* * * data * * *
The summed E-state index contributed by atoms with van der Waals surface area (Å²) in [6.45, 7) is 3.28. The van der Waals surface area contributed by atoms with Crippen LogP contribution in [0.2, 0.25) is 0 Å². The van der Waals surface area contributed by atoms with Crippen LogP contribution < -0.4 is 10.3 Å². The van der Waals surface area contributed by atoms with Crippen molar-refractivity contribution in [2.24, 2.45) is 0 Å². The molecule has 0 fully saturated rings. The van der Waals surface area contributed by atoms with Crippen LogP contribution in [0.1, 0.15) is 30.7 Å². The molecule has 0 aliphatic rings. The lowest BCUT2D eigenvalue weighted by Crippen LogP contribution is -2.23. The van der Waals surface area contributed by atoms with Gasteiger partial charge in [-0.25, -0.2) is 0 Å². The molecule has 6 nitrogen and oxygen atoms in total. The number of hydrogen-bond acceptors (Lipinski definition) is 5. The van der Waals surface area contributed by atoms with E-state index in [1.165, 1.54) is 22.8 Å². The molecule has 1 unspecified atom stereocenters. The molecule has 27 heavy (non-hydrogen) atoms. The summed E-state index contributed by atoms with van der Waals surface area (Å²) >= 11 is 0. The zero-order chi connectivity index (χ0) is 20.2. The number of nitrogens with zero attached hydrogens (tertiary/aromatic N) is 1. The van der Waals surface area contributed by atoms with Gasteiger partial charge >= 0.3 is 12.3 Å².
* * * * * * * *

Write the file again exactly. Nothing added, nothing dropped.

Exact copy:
The summed E-state index contributed by atoms with van der Waals surface area (Å²) in [6.45, 7) is 3.28. The van der Waals surface area contributed by atoms with Crippen LogP contribution in [0.2, 0.25) is 0 Å². The van der Waals surface area contributed by atoms with Crippen LogP contribution < -0.4 is 10.3 Å². The van der Waals surface area contributed by atoms with Crippen molar-refractivity contribution in [2.24, 2.45) is 0 Å². The molecule has 0 fully saturated rings. The van der Waals surface area contributed by atoms with Crippen LogP contribution in [0.1, 0.15) is 30.7 Å². The molecule has 0 aliphatic rings. The lowest BCUT2D eigenvalue weighted by Crippen LogP contribution is -2.23. The van der Waals surface area contributed by atoms with Gasteiger partial charge in [-0.25, -0.2) is 0 Å². The molecule has 6 nitrogen and oxygen atoms in total. The number of hydrogen-bond acceptors (Lipinski definition) is 5. The van der Waals surface area contributed by atoms with E-state index in [1.165, 1.54) is 22.8 Å². The molecule has 1 unspecified atom stereocenters. The molecule has 27 heavy (non-hydrogen) atoms. The summed E-state index contributed by atoms with van der Waals surface area (Å²) >= 11 is 0. The zero-order chi connectivity index (χ0) is 20.2. The number of nitrogens with zero attached hydrogens (tertiary/aromatic N) is 1. The van der Waals surface area contributed by atoms with Gasteiger partial charge >= 0.3 is 12.3 Å².